A group of Caltrans workers, including Director Malcolm Dougherty, celebrated the recent release of the new statewide bike and pedestrian plan with a multimodal field trip. The group took their bikes by train from Sacramento to Emeryville before riding the Alex Zuckerman Bicycle/Pedestrian Path along the Oakland Bay Bridge to the new Vista Point. For many of the Caltrans workers and partners who rode along, it was their first ride on the bridge.
The plan, called Toward an Active California, was created to push better bicycling and pedestrian paths and access throughout the state by 2040, employing a variety of techniques and philosophies.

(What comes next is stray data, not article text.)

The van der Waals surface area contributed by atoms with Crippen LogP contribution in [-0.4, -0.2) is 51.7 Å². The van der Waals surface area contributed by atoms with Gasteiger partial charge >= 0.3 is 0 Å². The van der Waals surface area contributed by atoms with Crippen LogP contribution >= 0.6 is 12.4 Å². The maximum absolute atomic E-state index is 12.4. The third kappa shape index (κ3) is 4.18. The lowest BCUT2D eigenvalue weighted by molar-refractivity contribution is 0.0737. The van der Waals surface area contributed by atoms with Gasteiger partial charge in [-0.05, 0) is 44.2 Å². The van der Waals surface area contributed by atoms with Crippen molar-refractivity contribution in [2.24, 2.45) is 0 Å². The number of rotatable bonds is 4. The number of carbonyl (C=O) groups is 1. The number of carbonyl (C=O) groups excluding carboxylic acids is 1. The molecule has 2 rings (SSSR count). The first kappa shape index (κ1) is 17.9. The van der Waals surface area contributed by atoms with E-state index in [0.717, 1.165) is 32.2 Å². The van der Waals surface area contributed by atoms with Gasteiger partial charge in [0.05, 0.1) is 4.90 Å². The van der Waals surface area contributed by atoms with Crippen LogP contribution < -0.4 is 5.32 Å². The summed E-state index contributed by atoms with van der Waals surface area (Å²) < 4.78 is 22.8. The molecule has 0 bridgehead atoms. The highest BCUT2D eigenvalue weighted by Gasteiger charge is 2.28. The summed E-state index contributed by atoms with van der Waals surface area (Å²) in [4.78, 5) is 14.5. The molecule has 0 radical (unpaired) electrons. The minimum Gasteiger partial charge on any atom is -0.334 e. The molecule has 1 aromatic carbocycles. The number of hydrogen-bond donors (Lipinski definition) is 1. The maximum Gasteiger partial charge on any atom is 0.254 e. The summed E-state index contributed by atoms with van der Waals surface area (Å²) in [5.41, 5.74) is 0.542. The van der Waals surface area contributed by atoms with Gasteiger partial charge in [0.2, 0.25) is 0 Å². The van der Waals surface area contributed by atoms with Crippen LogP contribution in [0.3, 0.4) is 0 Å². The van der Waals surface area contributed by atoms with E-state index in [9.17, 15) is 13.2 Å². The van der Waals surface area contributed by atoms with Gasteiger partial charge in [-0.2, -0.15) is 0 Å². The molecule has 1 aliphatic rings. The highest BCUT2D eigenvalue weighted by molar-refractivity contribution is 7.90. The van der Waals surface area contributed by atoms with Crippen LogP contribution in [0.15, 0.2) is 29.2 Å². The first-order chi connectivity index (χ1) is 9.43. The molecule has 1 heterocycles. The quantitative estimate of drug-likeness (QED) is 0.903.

The first priority action items in the plan include:
- Putting bicycle and pedestrian safety information into the DMV driver’s handbook
- Researching methods for setting and enforcing speed limits (as opposed to the current 85 percent rule the state uses to avoid charges of creating speed traps)
- Closing the gaps in existing bike and pedestrian networks
- Developing resources on best-practice bicycle and pedestrian design treatments
- Rethinking safety analysis to reduce the high risks faced by vulnerable cyclists and pedestrians
Caltrans acknowledged some of the difficulties they will face moving forward with the plan, but it remains optimistic regarding the changes. Keeping track of cycling data is one of those difficulties, as are using the data carefully and keeping in mind that different areas and cities have their own ideas, concepts and sensibilities for making roads and paths safer and more useful.